The mean count of three microscope slides containing 50µL of the cultured egg solution was used to adjust the parasite dose to 300 eggs suspended in 0.2mL of water for each rat. Infection of rats was performed orally using a gavage needle9.
The difference in mean values between groups was analyzed with the Mann-Whitney U test for comparison of two groups. Only the probability values (P) less than 0.05 were considered statistically significant.
The results obtained in this study (Table 1) showed that, in male R. norvegicus, the larval distribution was similar to those previously reported9,14. However, in female R. norvegicus, the migration pattern of T. canis larvae was different, showing a clear predominance of hepatic distribution throughout the experiment. In addition, the number of larvae recovered in female specimens was greater than that recovered in male R. norvegicus.
|3 to 7 days||10 to 15 days||30 to 60 days|
In murine models, the migration pattern of T. canis larvae consists of two phases. The first is mainly characterized by a visceral migration that predominantly affects the liver and the lungs, known as the hepato-pulmonary phase; this is followed by a second phase that principally affects the muscles and the brain, known as the myotropic-neurotropic phase9,14. Usually, animals of the same sex are used in investigations, to avoid the possible influence of paratenic host sex on the migration pattern of larvae.
There are, however, reports of differences in the pattern of parasitic infections according to the host sex12, usually with a greater prevalence and intensity of infection in males, mainly in helminthic infections of mammals11. According to Harder et al.15, rodent males would be more susceptible to parasitic infections because of the deleterious effect of testosterone, which impairs the hosts’ immunological response. However, Eloi-Santos et al.10 found that Schistosoma mansoni cercariae were more successful in developing into adult worms in experimentally infected female mice, when compared to male mice exposed to the same number of cercariae.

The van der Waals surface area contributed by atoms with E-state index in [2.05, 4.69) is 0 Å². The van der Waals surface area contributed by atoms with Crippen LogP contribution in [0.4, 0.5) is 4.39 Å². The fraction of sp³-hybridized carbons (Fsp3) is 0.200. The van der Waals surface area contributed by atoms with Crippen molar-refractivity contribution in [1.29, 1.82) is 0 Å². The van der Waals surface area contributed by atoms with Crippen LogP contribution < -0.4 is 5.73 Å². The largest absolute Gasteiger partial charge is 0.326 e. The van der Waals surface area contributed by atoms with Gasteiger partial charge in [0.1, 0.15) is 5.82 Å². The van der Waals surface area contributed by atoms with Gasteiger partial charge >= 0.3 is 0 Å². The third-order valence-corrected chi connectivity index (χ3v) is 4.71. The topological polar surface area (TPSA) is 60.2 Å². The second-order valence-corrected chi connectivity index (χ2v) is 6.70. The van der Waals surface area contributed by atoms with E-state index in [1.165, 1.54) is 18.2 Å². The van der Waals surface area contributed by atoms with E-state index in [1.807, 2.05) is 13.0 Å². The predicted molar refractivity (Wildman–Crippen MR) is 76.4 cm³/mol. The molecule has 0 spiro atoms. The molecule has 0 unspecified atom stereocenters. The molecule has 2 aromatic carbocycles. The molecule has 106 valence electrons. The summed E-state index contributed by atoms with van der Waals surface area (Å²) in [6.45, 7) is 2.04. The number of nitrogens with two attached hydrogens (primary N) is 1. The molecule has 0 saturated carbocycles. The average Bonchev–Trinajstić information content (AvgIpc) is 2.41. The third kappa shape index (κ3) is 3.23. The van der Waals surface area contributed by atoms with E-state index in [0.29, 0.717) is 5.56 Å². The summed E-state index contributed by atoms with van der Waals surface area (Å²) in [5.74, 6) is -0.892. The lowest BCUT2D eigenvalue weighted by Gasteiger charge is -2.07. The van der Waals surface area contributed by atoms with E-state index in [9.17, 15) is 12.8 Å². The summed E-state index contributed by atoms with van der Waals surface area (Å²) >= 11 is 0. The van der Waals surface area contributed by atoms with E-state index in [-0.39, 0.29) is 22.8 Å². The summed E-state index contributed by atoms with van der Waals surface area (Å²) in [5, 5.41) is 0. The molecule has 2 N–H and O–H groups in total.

In the present study, a significantly greater number of T. canis larvae (predominantly localized to the liver) was found in female compared to male rats (P = 0.05) (Table 1). This was probably a consequence of hormonal influences, leading to greater larval elimination by male rats during the tissue migration process. However, this may also be due in part to the comparative ease with which T. canis larvae can be recovered from the liver, compared to those in other organs or tissues.
It was also observed that in male rats, T. canis larvae followed the pattern already reported in other studies9,14; the female models, however, did not follow the same trend with the infection mainly restricted to the liver. In this study, we saw no significant numbers of larvae in other organs or tissues, particularly in the central nervous system (Table 1). The reasons for this difference are unclear, but may be due to hormonal influences.
Our results, which reveal clear differences in migrations pattern of T. canis larvae according to the sex of R. norvegicus, will be useful in the planning of future research into behavioral changes in ascarid-infected rodents.
All procedures were performed according to the guidelines for animal experimentation, as stipulated in the Guide for the Care and Use of Laboratory Animals (National Institutes of Health publication number 86-23, Bethesda, Maryland, USA). The experimental protocol was approved by the Research Ethics Committee on Animal Experiments of the Faculdade de Ciências Médicas da Santa Casa de São Paulo (process no. 014/12).